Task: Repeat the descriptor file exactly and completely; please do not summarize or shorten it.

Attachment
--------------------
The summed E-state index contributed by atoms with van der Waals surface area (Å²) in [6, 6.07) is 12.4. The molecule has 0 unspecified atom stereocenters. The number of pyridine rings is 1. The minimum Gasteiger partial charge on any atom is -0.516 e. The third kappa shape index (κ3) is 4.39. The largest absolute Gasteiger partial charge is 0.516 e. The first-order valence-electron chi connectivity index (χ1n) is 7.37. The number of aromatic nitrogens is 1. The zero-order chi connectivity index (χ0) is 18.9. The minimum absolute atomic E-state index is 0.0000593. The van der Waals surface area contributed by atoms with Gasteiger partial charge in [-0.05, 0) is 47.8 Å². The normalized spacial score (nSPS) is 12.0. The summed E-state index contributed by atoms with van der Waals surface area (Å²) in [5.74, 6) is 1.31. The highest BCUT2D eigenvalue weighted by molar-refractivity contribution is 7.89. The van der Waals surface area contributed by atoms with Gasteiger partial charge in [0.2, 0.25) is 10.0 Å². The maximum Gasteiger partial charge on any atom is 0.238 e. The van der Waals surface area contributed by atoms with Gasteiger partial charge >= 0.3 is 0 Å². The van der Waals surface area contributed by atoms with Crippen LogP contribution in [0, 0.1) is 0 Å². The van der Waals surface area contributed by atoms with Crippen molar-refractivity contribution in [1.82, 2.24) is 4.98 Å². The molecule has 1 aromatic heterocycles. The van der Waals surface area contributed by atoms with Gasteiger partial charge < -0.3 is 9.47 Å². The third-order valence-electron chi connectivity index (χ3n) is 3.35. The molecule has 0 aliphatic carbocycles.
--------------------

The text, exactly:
The summed E-state index contributed by atoms with van der Waals surface area (Å²) in [6, 6.07) is 12.4. The molecule has 0 unspecified atom stereocenters. The number of pyridine rings is 1. The minimum Gasteiger partial charge on any atom is -0.516 e. The third kappa shape index (κ3) is 4.39. The largest absolute Gasteiger partial charge is 0.516 e. The first-order valence-electron chi connectivity index (χ1n) is 7.37. The number of aromatic nitrogens is 1. The zero-order chi connectivity index (χ0) is 18.9. The minimum absolute atomic E-state index is 0.0000593. The van der Waals surface area contributed by atoms with Gasteiger partial charge in [-0.05, 0) is 47.8 Å². The normalized spacial score (nSPS) is 12.0. The summed E-state index contributed by atoms with van der Waals surface area (Å²) in [5.74, 6) is 1.31. The highest BCUT2D eigenvalue weighted by molar-refractivity contribution is 7.89. The van der Waals surface area contributed by atoms with Gasteiger partial charge in [0.2, 0.25) is 10.0 Å². The maximum Gasteiger partial charge on any atom is 0.238 e. The van der Waals surface area contributed by atoms with Gasteiger partial charge >= 0.3 is 0 Å². The van der Waals surface area contributed by atoms with Crippen LogP contribution in [0, 0.1) is 0 Å². The van der Waals surface area contributed by atoms with Crippen molar-refractivity contribution in [1.82, 2.24) is 4.98 Å². The molecule has 1 aromatic heterocycles. The van der Waals surface area contributed by atoms with Gasteiger partial charge < -0.3 is 9.47 Å². The third-order valence-electron chi connectivity index (χ3n) is 3.35. The molecule has 0 aliphatic carbocycles.